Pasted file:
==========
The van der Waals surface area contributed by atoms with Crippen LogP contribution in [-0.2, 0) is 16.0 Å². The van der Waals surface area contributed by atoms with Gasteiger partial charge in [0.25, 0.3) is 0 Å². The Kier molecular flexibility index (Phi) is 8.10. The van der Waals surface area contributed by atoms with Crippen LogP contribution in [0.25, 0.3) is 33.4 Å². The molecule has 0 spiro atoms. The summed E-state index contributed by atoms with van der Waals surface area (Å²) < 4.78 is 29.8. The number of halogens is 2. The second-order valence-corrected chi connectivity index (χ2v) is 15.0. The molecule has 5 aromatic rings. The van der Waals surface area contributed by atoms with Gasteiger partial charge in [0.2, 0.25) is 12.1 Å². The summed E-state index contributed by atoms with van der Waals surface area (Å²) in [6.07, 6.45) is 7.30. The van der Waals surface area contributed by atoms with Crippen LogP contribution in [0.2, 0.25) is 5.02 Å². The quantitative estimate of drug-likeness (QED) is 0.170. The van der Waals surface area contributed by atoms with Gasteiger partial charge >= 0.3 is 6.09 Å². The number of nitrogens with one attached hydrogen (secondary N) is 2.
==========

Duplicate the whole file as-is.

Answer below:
The van der Waals surface area contributed by atoms with Crippen LogP contribution in [-0.2, 0) is 16.0 Å². The van der Waals surface area contributed by atoms with Gasteiger partial charge in [0.25, 0.3) is 0 Å². The Kier molecular flexibility index (Phi) is 8.10. The van der Waals surface area contributed by atoms with Crippen LogP contribution in [0.25, 0.3) is 33.4 Å². The molecule has 0 spiro atoms. The summed E-state index contributed by atoms with van der Waals surface area (Å²) < 4.78 is 29.8. The number of halogens is 2. The second-order valence-corrected chi connectivity index (χ2v) is 15.0. The molecule has 5 aromatic rings. The van der Waals surface area contributed by atoms with Gasteiger partial charge in [0.2, 0.25) is 12.1 Å². The summed E-state index contributed by atoms with van der Waals surface area (Å²) in [6.07, 6.45) is 7.30. The van der Waals surface area contributed by atoms with Crippen LogP contribution in [0.2, 0.25) is 5.02 Å². The quantitative estimate of drug-likeness (QED) is 0.170. The van der Waals surface area contributed by atoms with Gasteiger partial charge >= 0.3 is 6.09 Å². The number of nitrogens with one attached hydrogen (secondary N) is 2.